In its Judgment of 2 February 2016, the Court first examined whether Venezuela was immune from its jurisdiction due to the 1978 State Immunity Act. The 1978 State Immunity Act provides that a State is immune from the jurisdiction of courts in the UK, subject to certain exceptions. Critically, one exception is where the State agreed in writing to arbitrate a dispute, and the matter before the courts relates to such an arbitration. The Court therefore had to determine whether there was a valid arbitration agreement between Venezuela and GRI.

The basis for the Parties’ agreement to arbitrate was the dispute resolution clause in Article XII of the Canada-Venezuela BIT. The Court construed Venezuela’s agreement in the Canada-Venezuela BIT as a unilateral offer by Venezuela to arbitrate certain disputes with “investors”. An arbitration agreement could only be formed once an “investor”—defined in relevant part in Article I(g) of the Canada-Venezuela BIT as a Canadian enterprise “who makes the investment in the territory of Venezuela”—accepted Venezuela’s offer to arbitrate by initiating arbitration proceedings in accordance with Article XII. The Court thus had to determine for itself whether GRI satisfied the definition of “investor” as an incidental question in order to determine whether Venezuela was entitled to invoke immunity from suit.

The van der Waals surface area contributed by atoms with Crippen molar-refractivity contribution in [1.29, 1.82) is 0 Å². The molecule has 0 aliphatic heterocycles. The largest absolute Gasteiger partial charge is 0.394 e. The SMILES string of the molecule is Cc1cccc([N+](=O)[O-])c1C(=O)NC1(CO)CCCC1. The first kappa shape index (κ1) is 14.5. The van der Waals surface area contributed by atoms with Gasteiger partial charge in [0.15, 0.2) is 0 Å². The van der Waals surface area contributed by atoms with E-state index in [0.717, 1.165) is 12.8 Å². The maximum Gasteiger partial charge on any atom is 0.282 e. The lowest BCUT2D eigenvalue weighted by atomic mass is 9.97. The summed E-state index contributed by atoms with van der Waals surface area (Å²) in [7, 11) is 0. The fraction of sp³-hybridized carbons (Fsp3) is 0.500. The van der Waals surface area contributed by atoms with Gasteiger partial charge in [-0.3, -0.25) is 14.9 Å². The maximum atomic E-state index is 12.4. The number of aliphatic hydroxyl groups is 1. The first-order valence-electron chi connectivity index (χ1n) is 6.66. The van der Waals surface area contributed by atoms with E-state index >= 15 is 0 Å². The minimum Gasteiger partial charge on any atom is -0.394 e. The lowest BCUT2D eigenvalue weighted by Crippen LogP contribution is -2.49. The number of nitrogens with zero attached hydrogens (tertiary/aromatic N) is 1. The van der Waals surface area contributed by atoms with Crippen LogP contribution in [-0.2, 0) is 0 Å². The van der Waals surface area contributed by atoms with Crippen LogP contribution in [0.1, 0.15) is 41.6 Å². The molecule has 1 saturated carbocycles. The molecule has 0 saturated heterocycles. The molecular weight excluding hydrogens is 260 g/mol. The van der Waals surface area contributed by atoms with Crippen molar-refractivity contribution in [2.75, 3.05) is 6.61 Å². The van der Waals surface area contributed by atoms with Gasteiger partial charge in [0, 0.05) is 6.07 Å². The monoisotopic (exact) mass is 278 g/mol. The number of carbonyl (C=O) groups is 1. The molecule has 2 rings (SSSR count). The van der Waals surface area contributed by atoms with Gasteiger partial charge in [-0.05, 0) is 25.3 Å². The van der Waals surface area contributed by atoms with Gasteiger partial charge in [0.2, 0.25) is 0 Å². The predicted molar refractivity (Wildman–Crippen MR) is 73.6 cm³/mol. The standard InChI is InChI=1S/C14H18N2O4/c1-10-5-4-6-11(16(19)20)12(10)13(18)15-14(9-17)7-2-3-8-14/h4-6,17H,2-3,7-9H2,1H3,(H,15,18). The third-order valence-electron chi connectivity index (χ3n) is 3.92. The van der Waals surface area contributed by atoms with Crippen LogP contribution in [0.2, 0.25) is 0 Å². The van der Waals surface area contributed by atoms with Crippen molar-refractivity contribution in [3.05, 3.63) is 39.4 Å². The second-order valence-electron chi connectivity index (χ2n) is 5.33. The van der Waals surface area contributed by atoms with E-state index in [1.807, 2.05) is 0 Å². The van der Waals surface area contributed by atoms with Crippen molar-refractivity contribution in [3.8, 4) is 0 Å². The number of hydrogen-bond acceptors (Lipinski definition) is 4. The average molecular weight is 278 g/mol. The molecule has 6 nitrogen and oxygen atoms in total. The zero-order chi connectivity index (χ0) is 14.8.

In considering that issue, the Court applied the general rules of interpretation in Article 31 of the Vienna Convention on the Law of Treaties to construe the definition of “investor” in Article I of the Canada-Venezuela BIT. The Court ultimately decided—in contrast to the Tribunal—that GRI’s initial acquisition of shares in GRC did not satisfy the “ordinary meaning” of “mak[ing] an investment in the territory of Venezuela”, read in light of the treaty’s “object and purpose” of “promoting and protecting the expansion of investments in Venezuela by Canadian investors”, because mere passive ownership of shares does not constitute the active relationship with the investment implied by the word “make”. However, GRI’s subsequent contributions of capital to maintain and develop the Brisas Project did satisfy the definition. GRI was thus an “investor” entitled to accept Venezuela’s offer to arbitrate under the Canada-Venezuela BIT. 

Turning to the application of the State Immunity Act, the Court held that Venezuela was therefore not entitled to claim immunity because the matter before the Court related to an arbitration commenced pursuant to a valid agreement to arbitrate. The Court further noted that the general rules for service of States under Section 12 of the 1978 State Immunity Act did not require GRI to serve Venezuela with an arbitration claim form (i.e., its enforcement application) because CPR Part 62 permitted enforcement applications to be made without notice to the other party and without service of an arbitration claim form.